Canada’s thistle grows from its roots in the mid to late spring and in July and August, so you might see purple flowers blooming.
4. Nutsedge (Cyperus spp.)
Nutsedges look like grasses but are stiffer, thicker, and look V-shaped. These are some of the most problematic plants for vegetable crops and are mostly responsible for reducing harvest yields.
Purple nutsedge has black and dark brown seeds while reddish tinges, while yellow nutsedge has light brown seeds and flowers.
5. Buckhorn Plantain (Plantago lanceolata)
Buckhorn Plantain is also known as narrow-leaved plantain, English plantain, and buckhorn plantain is a very common perennial weed that grows in lawns, meadows, and pastures. This plant has narrow leaves and mostly spreads and reproduces by seeds.
6. Purslane (Portulaca oleracea)
Purslane is not a common plant to grow in the United States, but something about it makes it a troublesome weed.
Let’s find it out!
Sources say that this plant produces around 2,000,000 seeds per plant.
We are not kidding!
Aside from this, it is very tough to eradicate and can grow and reproduce through leaves. Many garden owners usually complain that even after removing the purslane, it grows back at full strength the next day.
These little troublemakers mostly reproduce by stem fragments and tiny black seeds and are commonly seen in early summer or late spring.
Purslane loves warm weather and grows in moist garden beds and fertile soil.
7. Crabgrass (Digitaria spp.)
The name of this weed says it all!
Crabgrass is generally found in the mid-spring and summer season and reproduces from rootings of the nodes and by the seeds that lie in the soil.
If you keep your lawn unmowed, then it can grow around 2 feet.
If you live in a dry and hot area, there are chances for this weed to grow in your yard. One strange thing about this plant is that it dies in the frost season, so it tries to produce as many seeds to grow next year.
8. Lambsquarters (Chenopodium album)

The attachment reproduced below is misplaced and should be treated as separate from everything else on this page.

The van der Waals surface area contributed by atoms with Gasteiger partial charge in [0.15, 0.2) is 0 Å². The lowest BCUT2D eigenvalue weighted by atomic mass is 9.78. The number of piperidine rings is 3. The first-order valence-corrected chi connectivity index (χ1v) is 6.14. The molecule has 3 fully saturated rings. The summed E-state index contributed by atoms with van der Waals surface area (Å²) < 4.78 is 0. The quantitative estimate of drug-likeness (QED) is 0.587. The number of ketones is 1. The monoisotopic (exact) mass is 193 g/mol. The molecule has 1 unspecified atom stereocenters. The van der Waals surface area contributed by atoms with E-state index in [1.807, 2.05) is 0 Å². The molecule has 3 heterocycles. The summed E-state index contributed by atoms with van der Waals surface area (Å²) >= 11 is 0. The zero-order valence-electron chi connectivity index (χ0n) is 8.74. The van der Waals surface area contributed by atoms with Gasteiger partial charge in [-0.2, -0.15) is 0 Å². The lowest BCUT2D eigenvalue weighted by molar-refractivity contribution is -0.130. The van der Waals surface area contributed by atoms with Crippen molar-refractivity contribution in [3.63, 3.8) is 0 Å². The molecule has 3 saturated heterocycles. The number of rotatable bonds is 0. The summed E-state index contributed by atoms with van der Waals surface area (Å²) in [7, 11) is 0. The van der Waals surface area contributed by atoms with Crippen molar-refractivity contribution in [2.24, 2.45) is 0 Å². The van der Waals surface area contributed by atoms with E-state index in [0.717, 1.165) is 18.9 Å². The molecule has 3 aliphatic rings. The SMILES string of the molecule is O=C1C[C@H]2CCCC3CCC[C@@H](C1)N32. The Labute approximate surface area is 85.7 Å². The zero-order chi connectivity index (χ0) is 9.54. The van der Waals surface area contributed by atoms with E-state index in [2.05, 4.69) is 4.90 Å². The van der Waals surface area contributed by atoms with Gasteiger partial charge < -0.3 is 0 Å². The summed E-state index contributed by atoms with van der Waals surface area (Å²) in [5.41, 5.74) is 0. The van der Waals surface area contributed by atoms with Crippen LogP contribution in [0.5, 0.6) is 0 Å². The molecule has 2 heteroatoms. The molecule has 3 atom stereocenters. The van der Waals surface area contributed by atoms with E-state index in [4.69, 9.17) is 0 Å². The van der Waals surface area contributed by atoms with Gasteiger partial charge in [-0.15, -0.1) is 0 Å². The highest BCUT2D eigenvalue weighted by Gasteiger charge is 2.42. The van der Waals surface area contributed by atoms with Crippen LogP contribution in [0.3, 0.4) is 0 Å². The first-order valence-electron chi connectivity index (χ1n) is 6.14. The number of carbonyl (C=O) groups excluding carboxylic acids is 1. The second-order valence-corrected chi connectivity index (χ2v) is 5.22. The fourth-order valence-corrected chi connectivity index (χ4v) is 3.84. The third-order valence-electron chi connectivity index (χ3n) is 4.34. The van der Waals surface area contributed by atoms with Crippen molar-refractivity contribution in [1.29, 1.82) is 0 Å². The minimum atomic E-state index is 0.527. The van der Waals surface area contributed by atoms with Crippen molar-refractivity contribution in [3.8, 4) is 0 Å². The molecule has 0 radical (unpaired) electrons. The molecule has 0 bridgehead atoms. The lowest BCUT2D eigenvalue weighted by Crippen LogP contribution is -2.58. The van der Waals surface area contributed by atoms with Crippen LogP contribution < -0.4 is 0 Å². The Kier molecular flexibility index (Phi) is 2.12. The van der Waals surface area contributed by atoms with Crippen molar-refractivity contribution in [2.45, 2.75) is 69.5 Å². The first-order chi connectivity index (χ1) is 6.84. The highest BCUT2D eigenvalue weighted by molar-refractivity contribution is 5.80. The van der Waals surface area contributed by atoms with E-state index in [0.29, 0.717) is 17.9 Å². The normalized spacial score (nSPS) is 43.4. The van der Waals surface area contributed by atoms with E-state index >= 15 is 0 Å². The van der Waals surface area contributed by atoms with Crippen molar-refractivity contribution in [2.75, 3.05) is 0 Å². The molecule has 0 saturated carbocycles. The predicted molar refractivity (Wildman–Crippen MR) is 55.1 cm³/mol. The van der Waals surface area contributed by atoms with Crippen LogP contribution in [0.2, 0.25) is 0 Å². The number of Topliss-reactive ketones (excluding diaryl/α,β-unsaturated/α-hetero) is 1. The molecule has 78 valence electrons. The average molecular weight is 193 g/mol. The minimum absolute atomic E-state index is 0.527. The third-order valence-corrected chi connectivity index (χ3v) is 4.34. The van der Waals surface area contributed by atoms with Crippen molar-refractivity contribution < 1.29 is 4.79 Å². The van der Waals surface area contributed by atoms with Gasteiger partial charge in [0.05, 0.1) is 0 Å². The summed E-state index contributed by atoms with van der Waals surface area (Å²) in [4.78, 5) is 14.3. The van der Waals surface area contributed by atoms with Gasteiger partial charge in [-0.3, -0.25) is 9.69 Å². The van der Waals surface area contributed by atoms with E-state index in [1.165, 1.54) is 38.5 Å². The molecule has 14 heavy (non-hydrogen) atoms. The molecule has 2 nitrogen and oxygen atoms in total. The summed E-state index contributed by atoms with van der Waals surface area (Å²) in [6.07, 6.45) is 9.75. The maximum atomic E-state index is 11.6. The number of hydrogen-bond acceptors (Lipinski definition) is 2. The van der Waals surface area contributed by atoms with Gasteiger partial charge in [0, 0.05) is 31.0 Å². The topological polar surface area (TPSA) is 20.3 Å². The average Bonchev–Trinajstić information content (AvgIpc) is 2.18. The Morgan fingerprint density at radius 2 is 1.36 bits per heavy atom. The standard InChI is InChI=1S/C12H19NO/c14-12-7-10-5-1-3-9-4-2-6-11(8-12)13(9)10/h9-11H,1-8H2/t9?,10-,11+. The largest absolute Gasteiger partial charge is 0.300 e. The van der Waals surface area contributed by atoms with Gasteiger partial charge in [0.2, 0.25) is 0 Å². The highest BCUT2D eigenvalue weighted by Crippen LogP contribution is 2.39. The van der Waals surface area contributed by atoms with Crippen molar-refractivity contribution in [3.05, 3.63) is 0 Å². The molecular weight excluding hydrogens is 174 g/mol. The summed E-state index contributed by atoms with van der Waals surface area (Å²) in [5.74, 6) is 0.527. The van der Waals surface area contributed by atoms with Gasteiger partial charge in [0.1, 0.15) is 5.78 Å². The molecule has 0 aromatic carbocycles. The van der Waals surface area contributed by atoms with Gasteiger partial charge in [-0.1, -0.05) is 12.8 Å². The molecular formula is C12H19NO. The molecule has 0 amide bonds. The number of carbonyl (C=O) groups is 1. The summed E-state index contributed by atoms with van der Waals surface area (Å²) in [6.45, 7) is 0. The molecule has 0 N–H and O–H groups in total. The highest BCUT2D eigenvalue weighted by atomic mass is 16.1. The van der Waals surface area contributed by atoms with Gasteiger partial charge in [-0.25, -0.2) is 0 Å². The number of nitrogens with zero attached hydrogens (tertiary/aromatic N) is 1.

Lambsquarters are most commonly found in Northern American gardens. This broadleaf weed grows rapidly in the summer season and becomes a problem for gardens with pulse crops like chickpeas, lentils, dry and edible beans, vegetable crops as well as sugar beets.
Just a slight wind is enough to transfer this weed in your garden and wreak havoc. Sometimes, it can spread profusely and last for decades in the soil.
9. Pigweed (Amaranthus spp.)
The award for the most problematic weed of the year should go to pigweed because it can beat various broadleaf crops like cotton and soybeans.
The plant has a fleshy and red taproot and reproduces by seeds. The best time of the year for this notorious plant to evolve is early summer or late spring.
10. Chickweed (Stellaria sp. & Cerastium spp.)
Common chickweed is mostly found in well-watered gardens and thrives in the winter seasons. Generally, common chickweed can produce 800 seeds and limits the growth of vegetable harvest.
When grown into a full size that is two inches, it takes seven to eight years to eradicate. The chickweed plant also has small five white petaled flowers.
11. Dandelion (Taraxacum officinale)
We all love dandelion flowers blooming in the springtime, don’t we?
The bright yellow heads reach out to say hello to the fellow humans on their lawns. However, we want you to reconsider letting this weed grow in your garden because it can become a problem for other plants.
Yes, they do provide an important source of food for bees, and look beautiful in the grass, but we are still against this plant which will remerge unless and until you cut the root deep into the soil.